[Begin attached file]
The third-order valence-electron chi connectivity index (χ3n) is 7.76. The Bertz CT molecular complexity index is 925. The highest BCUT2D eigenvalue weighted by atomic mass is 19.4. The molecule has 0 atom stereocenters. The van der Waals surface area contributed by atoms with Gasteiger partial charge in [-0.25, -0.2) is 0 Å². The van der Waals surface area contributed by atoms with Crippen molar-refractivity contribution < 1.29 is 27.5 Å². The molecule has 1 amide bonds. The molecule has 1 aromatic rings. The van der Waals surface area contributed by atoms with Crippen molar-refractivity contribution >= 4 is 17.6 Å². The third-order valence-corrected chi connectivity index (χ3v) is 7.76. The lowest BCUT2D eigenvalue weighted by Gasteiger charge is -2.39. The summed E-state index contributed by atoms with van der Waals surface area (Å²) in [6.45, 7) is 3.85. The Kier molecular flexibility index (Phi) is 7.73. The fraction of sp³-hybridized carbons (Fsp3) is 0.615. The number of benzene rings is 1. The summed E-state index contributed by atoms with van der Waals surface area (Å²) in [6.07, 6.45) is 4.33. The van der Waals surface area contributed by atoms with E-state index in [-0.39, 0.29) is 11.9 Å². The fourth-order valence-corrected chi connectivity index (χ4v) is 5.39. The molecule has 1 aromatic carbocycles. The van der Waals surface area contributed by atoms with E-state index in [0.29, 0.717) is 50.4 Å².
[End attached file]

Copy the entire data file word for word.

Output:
The third-order valence-electron chi connectivity index (χ3n) is 7.76. The Bertz CT molecular complexity index is 925. The highest BCUT2D eigenvalue weighted by atomic mass is 19.4. The molecule has 0 atom stereocenters. The van der Waals surface area contributed by atoms with Gasteiger partial charge in [-0.25, -0.2) is 0 Å². The van der Waals surface area contributed by atoms with Crippen molar-refractivity contribution < 1.29 is 27.5 Å². The molecule has 1 amide bonds. The molecule has 1 aromatic rings. The van der Waals surface area contributed by atoms with Crippen molar-refractivity contribution >= 4 is 17.6 Å². The third-order valence-corrected chi connectivity index (χ3v) is 7.76. The lowest BCUT2D eigenvalue weighted by Gasteiger charge is -2.39. The summed E-state index contributed by atoms with van der Waals surface area (Å²) in [6.45, 7) is 3.85. The Kier molecular flexibility index (Phi) is 7.73. The fraction of sp³-hybridized carbons (Fsp3) is 0.615. The number of benzene rings is 1. The summed E-state index contributed by atoms with van der Waals surface area (Å²) in [6.07, 6.45) is 4.33. The van der Waals surface area contributed by atoms with E-state index in [-0.39, 0.29) is 11.9 Å². The fourth-order valence-corrected chi connectivity index (χ4v) is 5.39. The molecule has 1 aromatic carbocycles. The van der Waals surface area contributed by atoms with E-state index in [0.29, 0.717) is 50.4 Å².